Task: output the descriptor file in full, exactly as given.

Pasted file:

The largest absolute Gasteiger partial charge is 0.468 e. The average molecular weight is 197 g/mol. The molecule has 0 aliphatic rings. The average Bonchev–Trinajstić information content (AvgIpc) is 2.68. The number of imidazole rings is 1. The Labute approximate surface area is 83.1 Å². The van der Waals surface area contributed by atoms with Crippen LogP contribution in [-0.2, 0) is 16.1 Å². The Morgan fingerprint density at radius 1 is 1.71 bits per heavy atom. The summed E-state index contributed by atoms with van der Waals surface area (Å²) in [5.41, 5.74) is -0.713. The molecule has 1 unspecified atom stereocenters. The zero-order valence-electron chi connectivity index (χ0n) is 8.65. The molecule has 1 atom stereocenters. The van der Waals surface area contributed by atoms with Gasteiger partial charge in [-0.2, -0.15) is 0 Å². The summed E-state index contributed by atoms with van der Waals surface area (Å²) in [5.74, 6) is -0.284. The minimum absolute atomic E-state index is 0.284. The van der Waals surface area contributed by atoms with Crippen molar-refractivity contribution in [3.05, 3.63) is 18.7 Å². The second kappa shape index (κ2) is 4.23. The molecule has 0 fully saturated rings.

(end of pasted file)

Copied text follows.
The largest absolute Gasteiger partial charge is 0.468 e. The average molecular weight is 197 g/mol. The molecule has 0 aliphatic rings. The average Bonchev–Trinajstić information content (AvgIpc) is 2.68. The number of imidazole rings is 1. The Labute approximate surface area is 83.1 Å². The van der Waals surface area contributed by atoms with Crippen LogP contribution in [-0.2, 0) is 16.1 Å². The Morgan fingerprint density at radius 1 is 1.71 bits per heavy atom. The summed E-state index contributed by atoms with van der Waals surface area (Å²) in [5.41, 5.74) is -0.713. The molecule has 1 unspecified atom stereocenters. The zero-order valence-electron chi connectivity index (χ0n) is 8.65. The molecule has 1 atom stereocenters. The van der Waals surface area contributed by atoms with Gasteiger partial charge in [-0.2, -0.15) is 0 Å². The summed E-state index contributed by atoms with van der Waals surface area (Å²) in [5.74, 6) is -0.284. The minimum absolute atomic E-state index is 0.284. The van der Waals surface area contributed by atoms with Crippen molar-refractivity contribution in [3.05, 3.63) is 18.7 Å². The second kappa shape index (κ2) is 4.23. The molecule has 0 fully saturated rings.